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Consider some elements c1,c2 in some ring. Let me say that they are "relaxed commutative" if there exists two elements q1,q2, such that the following conditions hold:

(1) $ [c_1,c_2]=c_1q_2-c_2q_1$

(2) $[q_1,q_2]=0 $

(3) $ [c_1,q_2]=[c_2,q_1] $

Question May be any two elements in any ring are always "relaxed commutative" or at least become such after embedding of the ring in some bigger ring ? (I am sure that NO, but how to prove it ?) . If $c_1, c_2$ are matrices say 2x2, 3x3 is this condition non-trivial, or any matrices are "relaxed non-commutative" ?

Examples (1) If [c1,c2]=0 then we can take q1=q2=0, so commutative elements are obviosly "relaxed commutative.

(2) If c1,c2 are representation of 2-dimensional Lie algebra i.e. [c1,c2]=k2c1-k1c2, for scalars k1,k2, then they are also "relaxed commutative" : q1=k1*Id; q2=k2*Id.

[EDIT one more question] Mark Sapir proposed 2x2 matrices c1,c2 for which even the equations (1),(3) do not have solutions q1,q2. This may rise the question whether the only matrices which c1,c2 which satisfy the conditions above comes from example 2 ? At least in 2x2 case ?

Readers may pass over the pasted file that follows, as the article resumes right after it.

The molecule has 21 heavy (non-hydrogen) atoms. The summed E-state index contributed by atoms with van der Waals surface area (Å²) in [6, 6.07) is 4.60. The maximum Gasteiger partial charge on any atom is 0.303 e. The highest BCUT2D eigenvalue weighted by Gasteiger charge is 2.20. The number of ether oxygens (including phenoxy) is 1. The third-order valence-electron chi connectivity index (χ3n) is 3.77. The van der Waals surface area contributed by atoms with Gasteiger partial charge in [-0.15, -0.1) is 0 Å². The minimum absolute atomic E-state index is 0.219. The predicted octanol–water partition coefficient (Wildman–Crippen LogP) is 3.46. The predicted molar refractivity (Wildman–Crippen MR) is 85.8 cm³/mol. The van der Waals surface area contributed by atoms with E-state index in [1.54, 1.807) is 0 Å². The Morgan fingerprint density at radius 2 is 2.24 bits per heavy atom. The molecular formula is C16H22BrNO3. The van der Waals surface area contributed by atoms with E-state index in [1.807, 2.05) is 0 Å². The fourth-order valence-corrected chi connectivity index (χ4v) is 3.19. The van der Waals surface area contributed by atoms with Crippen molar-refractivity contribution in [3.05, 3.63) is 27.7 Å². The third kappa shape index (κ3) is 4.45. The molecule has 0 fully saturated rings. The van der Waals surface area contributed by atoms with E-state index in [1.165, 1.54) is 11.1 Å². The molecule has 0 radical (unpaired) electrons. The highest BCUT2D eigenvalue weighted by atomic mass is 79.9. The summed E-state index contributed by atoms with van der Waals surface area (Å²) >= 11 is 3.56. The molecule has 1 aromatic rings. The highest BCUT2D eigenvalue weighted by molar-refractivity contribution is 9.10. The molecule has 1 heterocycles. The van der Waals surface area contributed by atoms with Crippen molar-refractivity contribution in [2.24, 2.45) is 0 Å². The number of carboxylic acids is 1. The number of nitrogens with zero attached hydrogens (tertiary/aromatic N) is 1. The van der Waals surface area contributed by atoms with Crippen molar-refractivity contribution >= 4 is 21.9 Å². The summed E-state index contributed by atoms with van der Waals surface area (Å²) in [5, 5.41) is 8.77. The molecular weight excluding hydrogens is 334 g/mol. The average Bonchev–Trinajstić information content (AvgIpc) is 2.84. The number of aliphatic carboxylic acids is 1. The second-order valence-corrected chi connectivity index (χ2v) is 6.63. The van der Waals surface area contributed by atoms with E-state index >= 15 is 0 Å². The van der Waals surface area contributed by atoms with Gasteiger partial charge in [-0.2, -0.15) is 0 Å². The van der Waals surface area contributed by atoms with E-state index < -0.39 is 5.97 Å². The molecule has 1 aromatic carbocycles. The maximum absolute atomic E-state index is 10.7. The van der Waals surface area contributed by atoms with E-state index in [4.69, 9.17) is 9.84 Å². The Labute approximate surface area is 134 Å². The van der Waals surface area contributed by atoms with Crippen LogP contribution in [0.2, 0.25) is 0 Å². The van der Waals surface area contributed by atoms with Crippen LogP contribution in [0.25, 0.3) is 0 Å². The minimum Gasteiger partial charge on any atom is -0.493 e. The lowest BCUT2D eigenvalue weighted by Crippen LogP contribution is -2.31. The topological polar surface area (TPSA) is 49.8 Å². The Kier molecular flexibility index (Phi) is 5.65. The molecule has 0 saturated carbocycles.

Motivation These relations appeares in my paper page 22 bottom, formula 64. Few days ago I have found another interpretation for them, so I feel they are quite natural in certain questions. What I want to understand how restrictive they are.

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up vote 3 down vote accepted

The answers to the two parts of the first part of the question are "no" and "probably yes". Take the free associative algebra (over any ring, say, $\mathbb{Z}$) with free generators $x,y$. Then $x,y$ do not commute in your sense. The main obstacle is that $q_1,q_2$ in your definition must really commute and commuting elements in free rings have been described by Bergman. The description is very similar to the description of commuting elements in a free group/semigroup, it immediately implies that $q_1,q_2$ satisfying your conditions do not exist.